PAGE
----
The U.S. Department of Commerce recently announced that e-commerce sales were up 18.4 percent in the second quarter of 2013 compared to the same time last year, the largest year-over-year increase since before the 2008 financial crisis. As economic optimism spreads and consumers begin to open their wallets, retailers are investing in the technology they need to stay competitive. Investments in mobile and social may grab the headlines, but retailers are also dedicating significant resources behind the scenes. Behind-the-scenes technologies, including e-commerce platforms, email promotions, SEO, and SEM, are at the heart of any effective e-commerce company and are critical to success.
Traditionally, tech investments are authorized by the CIO, and the IT team implements and administers the technology itself. These "technology gatekeepers" are generally not the people on the front lines of the company's retail efforts -- the merchandisers ordering products, developing promotions, and interacting directly with customers. As a result, many companies experience a disconnect between those that control the technology and those with the front-line insights to best leverage it.
This dynamic has its roots in the realities of the past. Just a few short years ago, there was a sharp distinction between the technical skills of the IT team and the expertise of the merchandising team. While there is still a distinction, Gartner predicts that CMOs will soon be spending more on IT than CIOs. This suggests that many more modern applications are becoming directly accessible to merchandisers and marketers on the front lines, not just to IT specialists. Coupled with the broader trend of the consumerization of the enterprise, in which user-friendly devices and applications are making technology and data accessible to everyone in the organization, it is clear that enterprise technology is no longer solely owned by IT departments. A quick look at the plethora of business intelligence applications for all sorts of specialties ranging from web content management to advanced traffic analytics illustrate that this transition is taking place now.
Unfortunately, technology to consumerize e-commerce is lagging behind, and the power of retail data analytics -- analysis, testing, reporting -- has largely remained in the hands of IT departments. As e-commerce revenue continues to increase and more money is invested in the technology, the toolset of the merchandiser must grow if retail is to keep pace and reap the benefits of modern applications. The real power in retail will come when merchandisers can integrate front-line knowledge with technology to positively impact business results.
This is not something that will happen overnight, but there are a few things that must start now in order to empower merchandisers and bring them into the modern era. On the back end, cloud-based architectures and standard APIs must be used to scale and support large catalogs and to capture and analyze the growing collection of shopper data. This, in turn, will allow front-end interfaces that make daily access and deployment of online retailing strategies simple and accessible to merchandisers. It will be these web-access interfaces that empower merchandisers to view and deploy a variety of strategies across catalogs and websites in real time in order to adjust to fast moving, consumer controlled markets.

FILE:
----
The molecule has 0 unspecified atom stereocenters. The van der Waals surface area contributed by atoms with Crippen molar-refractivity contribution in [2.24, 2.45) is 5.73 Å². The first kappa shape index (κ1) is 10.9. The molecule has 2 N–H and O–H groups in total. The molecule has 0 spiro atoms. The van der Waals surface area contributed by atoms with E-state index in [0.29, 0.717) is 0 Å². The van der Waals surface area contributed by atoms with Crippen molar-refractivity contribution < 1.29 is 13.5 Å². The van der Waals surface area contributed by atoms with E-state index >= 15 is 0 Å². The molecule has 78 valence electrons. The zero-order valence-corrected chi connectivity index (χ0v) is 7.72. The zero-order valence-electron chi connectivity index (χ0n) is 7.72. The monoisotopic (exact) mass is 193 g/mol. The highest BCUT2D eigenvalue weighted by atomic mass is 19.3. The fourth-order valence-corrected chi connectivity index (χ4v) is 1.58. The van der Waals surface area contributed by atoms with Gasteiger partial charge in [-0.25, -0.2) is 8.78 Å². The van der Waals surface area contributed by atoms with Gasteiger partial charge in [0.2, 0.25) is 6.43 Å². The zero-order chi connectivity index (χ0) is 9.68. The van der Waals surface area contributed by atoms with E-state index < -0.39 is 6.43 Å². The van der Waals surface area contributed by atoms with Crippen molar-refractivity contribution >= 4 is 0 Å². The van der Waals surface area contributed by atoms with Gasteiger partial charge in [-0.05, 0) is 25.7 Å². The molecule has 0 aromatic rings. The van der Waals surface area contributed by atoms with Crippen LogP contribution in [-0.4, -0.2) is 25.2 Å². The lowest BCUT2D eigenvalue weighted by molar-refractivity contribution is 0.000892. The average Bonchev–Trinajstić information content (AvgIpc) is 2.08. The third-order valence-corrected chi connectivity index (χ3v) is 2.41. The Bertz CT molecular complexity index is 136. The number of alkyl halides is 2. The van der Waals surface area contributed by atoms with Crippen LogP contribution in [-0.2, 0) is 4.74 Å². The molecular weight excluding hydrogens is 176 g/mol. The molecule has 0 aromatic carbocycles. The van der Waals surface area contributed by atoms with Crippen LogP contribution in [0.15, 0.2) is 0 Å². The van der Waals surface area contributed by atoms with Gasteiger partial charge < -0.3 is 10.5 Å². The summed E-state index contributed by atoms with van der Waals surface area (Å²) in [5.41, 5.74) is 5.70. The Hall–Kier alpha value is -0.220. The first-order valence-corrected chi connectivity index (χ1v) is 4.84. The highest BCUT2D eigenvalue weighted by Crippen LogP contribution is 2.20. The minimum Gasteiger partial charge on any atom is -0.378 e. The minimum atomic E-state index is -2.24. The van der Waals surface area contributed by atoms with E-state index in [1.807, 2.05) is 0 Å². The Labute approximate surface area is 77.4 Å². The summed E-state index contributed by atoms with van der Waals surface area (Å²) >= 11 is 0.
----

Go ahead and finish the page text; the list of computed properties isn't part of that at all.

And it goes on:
Let's look at a real-life example to see how this could work. Imagine an online merchandiser is determining promotion strategies for an upcoming holiday campaign. He has an idea of what shoes to pair with a particular pair of pants based on his experience observing shopper behavior. That front-line knowledge is extremely valuable, but what if he could take that knowledge and couple it with actual data on how customers interact with the items online? With the entire universe of shoppers providing data on their favorite pant and shoe combination, the merchandiser would be able to build on his initial inclination and adjust online placement and promotions accordingly -- all without having to go through the IT department.
The ability to leverage and act on merchandiser intuition in collaboration with data will move retail companies closer to a culture of empowerment that pushes access to data and insights as close as possible to the customer rather than relying on the IT gatekeepers. Merchandisers will be able to use these insights to identify trends, refine strategies, and reap better e-commerce performance. In other words, this will lead to e-commerce capabilities (systems and people) that consistently add value to customers and the bottom line.
Dan Darnell is VP of product and marketing for Baynote.
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